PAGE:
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July 17, 2023

Some notable stories about Jan 6 riot cases, now more than 30 months later

I continue to keep an eye on a number of January 6 riot prosecutions because, though Jan 6 was a unique moment of lawbreaking, the subsequent prosecutions continue to provide high-profile lessons for deepening our understanding of many aspects of our federal criminal justice system.  Against that backdrop, I have seen in recent days a number of intriguing new Jan 6 prosecution and sentencing stories that seemed worth rounding up here:

From the AP, "Rioter who hurled bow like a spear at police during Jan. 6 attack gets more than 7 years in prison"

From BBC News, "The 'QAnon Shaman' and other Capitol rioters who regret pleading guilty"

From CBS News, "After courtroom outburst, Florida music teacher sentenced to 6 years in prison for Jan. 6 felonies"

From Courthouse News Service, "In rare move, federal judge acquits Jan. 6 defendant"

From The Hill, "Legal experts see strong potential for Trump charges in Jan. 6 probe"

From Insider, "QAnon Shaman, who pleaded guilty and made a heartfelt apology in Jan. 6 case, has changed his mind and wants his plea reversed"

From NBC News, "'Idiot' Jan. 6 rioter who stole John Lewis photo from Nancy Pelosi's office gets 4 years"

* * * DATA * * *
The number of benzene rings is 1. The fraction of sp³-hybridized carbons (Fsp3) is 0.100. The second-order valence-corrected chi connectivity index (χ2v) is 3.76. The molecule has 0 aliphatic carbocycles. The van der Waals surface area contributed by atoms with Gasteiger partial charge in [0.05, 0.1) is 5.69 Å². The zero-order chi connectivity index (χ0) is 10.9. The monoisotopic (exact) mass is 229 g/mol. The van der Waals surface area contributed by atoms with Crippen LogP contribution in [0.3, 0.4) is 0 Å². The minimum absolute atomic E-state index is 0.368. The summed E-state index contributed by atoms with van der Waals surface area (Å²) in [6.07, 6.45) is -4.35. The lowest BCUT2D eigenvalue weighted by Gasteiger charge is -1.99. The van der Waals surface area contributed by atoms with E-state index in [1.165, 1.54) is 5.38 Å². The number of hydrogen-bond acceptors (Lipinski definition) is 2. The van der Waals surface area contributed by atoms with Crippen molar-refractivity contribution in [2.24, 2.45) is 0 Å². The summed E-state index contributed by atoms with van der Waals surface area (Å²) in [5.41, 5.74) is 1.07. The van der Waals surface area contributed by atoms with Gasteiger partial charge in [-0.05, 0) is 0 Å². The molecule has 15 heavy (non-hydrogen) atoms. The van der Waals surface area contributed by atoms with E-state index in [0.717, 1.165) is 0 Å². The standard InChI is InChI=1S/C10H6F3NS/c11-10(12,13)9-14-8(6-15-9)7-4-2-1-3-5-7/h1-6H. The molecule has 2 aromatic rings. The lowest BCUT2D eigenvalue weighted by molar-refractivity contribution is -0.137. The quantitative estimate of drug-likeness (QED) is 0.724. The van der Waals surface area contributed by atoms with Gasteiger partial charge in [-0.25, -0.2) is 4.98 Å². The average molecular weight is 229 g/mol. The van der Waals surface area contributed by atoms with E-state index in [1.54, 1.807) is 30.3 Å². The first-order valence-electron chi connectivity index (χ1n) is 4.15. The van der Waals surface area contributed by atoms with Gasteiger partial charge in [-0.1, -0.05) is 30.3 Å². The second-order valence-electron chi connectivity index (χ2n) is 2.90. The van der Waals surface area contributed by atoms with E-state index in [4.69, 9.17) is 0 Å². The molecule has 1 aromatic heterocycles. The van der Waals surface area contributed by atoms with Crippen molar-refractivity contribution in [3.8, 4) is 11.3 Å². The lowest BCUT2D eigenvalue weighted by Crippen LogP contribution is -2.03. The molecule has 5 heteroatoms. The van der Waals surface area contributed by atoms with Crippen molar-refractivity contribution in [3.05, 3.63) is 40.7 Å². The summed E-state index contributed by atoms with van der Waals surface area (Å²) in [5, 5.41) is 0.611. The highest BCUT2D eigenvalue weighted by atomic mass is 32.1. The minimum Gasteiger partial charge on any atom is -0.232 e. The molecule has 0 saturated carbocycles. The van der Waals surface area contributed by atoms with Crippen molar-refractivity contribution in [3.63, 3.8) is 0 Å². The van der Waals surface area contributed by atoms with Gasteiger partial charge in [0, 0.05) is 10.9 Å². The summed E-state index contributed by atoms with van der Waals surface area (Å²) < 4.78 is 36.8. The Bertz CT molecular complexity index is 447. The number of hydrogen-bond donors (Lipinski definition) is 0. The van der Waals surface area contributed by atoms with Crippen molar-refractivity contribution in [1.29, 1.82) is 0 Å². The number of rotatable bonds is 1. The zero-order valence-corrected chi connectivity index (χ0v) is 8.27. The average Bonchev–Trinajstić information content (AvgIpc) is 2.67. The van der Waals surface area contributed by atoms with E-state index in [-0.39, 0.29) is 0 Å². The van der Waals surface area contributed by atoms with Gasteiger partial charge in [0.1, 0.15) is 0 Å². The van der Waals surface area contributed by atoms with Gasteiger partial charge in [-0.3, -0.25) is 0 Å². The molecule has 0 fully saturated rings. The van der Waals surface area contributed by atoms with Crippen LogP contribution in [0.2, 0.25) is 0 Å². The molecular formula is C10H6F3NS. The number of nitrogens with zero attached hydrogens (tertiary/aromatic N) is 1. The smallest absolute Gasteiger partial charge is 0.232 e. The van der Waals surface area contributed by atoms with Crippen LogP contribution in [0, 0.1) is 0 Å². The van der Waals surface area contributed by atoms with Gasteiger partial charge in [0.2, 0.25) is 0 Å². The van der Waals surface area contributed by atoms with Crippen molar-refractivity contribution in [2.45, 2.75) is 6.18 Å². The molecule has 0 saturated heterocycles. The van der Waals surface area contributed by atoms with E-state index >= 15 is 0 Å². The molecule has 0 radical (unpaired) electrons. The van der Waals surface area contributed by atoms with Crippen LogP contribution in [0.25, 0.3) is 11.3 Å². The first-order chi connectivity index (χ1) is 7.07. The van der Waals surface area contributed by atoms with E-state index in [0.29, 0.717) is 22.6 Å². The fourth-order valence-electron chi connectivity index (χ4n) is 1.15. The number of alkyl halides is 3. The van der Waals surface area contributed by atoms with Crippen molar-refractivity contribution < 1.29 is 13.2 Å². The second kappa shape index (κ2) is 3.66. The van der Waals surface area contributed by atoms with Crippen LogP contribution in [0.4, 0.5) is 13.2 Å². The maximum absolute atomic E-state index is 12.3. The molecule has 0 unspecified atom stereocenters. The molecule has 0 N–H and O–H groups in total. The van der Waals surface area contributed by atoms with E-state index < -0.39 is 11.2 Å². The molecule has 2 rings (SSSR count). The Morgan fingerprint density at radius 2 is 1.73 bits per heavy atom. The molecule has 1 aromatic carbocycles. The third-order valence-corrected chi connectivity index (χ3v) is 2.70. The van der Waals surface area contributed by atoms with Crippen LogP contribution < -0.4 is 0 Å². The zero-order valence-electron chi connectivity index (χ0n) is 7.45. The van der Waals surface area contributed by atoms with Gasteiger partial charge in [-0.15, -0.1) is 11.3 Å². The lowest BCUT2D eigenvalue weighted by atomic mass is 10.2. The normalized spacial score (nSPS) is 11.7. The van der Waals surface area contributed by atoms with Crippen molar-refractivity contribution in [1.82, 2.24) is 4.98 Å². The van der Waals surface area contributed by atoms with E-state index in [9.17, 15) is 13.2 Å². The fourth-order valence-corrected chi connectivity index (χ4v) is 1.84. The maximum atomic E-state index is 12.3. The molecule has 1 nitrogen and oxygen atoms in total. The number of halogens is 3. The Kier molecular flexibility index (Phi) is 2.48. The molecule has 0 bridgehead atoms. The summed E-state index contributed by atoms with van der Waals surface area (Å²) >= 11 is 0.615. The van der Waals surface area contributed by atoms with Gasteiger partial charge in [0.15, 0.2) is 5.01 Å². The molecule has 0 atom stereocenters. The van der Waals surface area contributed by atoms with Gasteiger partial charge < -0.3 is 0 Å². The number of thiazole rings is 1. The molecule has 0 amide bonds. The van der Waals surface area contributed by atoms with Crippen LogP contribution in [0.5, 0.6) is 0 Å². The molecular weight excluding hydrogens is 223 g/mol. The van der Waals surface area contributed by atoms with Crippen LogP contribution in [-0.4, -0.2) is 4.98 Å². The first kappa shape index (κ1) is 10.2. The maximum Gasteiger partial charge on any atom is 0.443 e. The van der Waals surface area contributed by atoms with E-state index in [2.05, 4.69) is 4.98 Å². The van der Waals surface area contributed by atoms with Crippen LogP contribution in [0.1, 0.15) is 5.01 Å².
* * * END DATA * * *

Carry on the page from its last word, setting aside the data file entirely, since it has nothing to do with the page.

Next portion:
July 17, 2023 at 02:25 PM | Permalink


But the people who forced DJT to be whisked away and burned down a church got nada . . . .

Posted by: federalist | Jul 18, 2023 5:57:32 PM

Maybe you can provide an Equal Protection amicus brief on behalf of the Jan 6 defendants, federalist. It seems even DJT might need some Jan 6 amicus help soon.

Posted by: Doug B | Jul 18, 2023 6:33:36 PM

Whether or not a judge would buy it doesn't mean that it's ok to have double standards. I love the non-defense defense of what DOJ is doing.

Posted by: federalist | Jul 19, 2023 10:42:57 AM

Ah yes, a non-federalist federalist "non-something something" claim.

Posted by: Doug B | Jul 19, 2023 1:02:10 PM

I am not talking about law. When the people don't trust the system, and there's a critical mass of such people, violence can ensue.

There are double standards being used here. We can agree to disagree whether the Fifth Amendment is being violated, but when people rightly feel that they've been sentenced for who they are, rather than what they did, there may be some responses that people don't like. The DOJ is playing with fire.

Posted by: federalist | Jul 19, 2023 3:08:40 PM

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